Experts ID 12 genes tied to developmental disorders | Medical-home care improves health in chronically ill children, study finds | Researchers develop tablet-based autism screening tool
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December 30, 2014
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Disability Update
Experts ID 12 genes tied to developmental disorders
British researchers have identified 12 genes associated with developmental disorders in children, which in turn lead to other conditions, including seizures, intellectual disability and heart deformity. The findings may bolster pediatric disease diagnosis by 10%, researchers wrote in Nature. Yahoo/Agence France-Presse (12/24)
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Medical-home care improves health in chronically ill children, study finds
A study in the Journal of the American Medical Association revealed children with complex chronic diseases who received care from a medical home were less likely to develop severe illness and visit an emergency department or be admitted to a hospital than those who were treated with usual care. HealthDay News (12/24)
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Assistive Technology
Researchers develop tablet-based autism screening tool
Researchers at Duke University are testing a tablet application to serve as a screening tool for autism. The app uses computer behavior analysis technology to analyze children's responses to the program. The Herald-Sun (Durham, N.C.) (free registration) (12/26)
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Ill. school uses audiobooks to improve accessibility
Educators at an Illinois elementary school are using audiobooks to build engagement and vocabulary among students with learning disabilities. Through grants and community donations, the district has given students access to 80,000 audiobooks. Herald & Review (Decatur, Ill.) (12/23)
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Other News
Inclusion classes help students make social connections
A North Dakota school offers one social-inclusion class for English-language learners and another for students with disabilities to help them connect with peers. Peer mentors work with the students for nine weeks on projects to build communication and social skills. The Forum (Fargo, N.D.-Moorhead, Minn.) (free registration) (12/24)
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Class helps students set behavioral, academic goals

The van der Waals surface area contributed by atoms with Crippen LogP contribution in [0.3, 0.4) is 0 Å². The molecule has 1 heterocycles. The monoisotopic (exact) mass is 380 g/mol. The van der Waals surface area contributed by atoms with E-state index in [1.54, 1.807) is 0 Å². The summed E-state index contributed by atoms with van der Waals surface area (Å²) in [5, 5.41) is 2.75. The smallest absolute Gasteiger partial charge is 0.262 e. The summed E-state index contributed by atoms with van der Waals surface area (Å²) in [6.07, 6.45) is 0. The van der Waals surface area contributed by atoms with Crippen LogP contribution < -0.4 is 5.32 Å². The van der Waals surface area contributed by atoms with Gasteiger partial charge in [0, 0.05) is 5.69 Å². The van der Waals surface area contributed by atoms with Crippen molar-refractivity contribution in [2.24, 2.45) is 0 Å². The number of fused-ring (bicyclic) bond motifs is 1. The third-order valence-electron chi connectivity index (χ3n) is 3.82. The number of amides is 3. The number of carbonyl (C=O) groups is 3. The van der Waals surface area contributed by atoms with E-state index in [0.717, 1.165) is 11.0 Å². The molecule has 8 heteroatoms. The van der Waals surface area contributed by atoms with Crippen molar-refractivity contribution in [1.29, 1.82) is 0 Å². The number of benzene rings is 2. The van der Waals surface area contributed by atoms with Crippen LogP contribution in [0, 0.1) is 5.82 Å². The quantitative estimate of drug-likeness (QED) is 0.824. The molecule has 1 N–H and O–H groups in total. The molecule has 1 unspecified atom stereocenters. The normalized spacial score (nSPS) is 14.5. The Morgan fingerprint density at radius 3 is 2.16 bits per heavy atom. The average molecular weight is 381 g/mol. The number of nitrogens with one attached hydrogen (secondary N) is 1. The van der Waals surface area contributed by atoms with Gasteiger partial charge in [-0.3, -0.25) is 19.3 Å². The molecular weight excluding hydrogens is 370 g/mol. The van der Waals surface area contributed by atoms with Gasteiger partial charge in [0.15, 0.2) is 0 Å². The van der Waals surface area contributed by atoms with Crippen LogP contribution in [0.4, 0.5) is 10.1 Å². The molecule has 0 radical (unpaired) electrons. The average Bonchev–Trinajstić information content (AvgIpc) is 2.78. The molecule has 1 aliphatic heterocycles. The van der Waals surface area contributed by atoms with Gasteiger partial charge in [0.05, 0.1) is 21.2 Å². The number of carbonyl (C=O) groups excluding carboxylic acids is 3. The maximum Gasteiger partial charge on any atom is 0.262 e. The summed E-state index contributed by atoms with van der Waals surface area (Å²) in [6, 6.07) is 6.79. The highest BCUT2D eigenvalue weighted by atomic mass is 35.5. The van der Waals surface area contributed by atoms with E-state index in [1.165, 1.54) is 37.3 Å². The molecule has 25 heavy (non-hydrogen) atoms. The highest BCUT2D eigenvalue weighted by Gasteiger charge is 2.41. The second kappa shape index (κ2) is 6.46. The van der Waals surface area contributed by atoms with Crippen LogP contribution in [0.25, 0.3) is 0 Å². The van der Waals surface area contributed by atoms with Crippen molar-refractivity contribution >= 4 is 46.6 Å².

An Illinois high school is offering a course to help students who struggle make better decisions. Co-taught by a social worker and a special-education teacher, it teaches students with disabilities about behavior and goal setting. The school is considering expanding the course to an elective available to all students. The Pantagraph (Bloomington, Ill.) (12/29)
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Other News
UCP News
New resource for adults with disabilities debutsœ Jan. 5
UCP is set to launch a new resource for adults with a range of disabilities on Monday, Jan. 5. The new initiative, My Life Without Limits, is a natural companion to UCP's My Child Without Limits program, which was developed for parents of young children with disabilities. The dedicated website and online community,, will be devoted to topics of interest to transition-age young people as well as adults of all ages such as employment, health and relationships.
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There's still time to make a 2014 donation
UCP thanks you for your support, which makes possible the many resources we make available to people with disabilities such as the Life Labs, My Child Without Limits and the new My Life Without Limits programs. There is still time to make a donation in 2014 to take advantage of a tax deduction for those who qualify. There are a variety of ways you can help UCP make an impact on the lives of people with disabilities in 2015. Find out how.
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You've got to go out on a limb sometimes because that's where the fruit is."
-- Will Rogers,
American performer and humorist
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About UCP
United Cerebral Palsy (UCP) educates, advocates and provides support services to ensure a life without limits for people with a spectrum of disabilities. Together with nearly 100 affiliates, UCP has a mission to advance the independence, productivity and full citizenship of people disabilities by supporting more than 176,000 children and adults every day—one person at a time, one family at a time. UCP works to enact real change—to revolutionize care, raise standards of living and create opportunities—impacting the lives of millions living with disabilities. For more than 60 years, UCP has worked to ensure the inclusion of individuals with disabilities in every facet of society. Together, with parents and caregivers, UCP will continue to push for the social, legal and technological changes that increase accessibility and independence, allowing people with disabilities to dream their own dreams, for the next 60 years, and beyond. For more information, please visit

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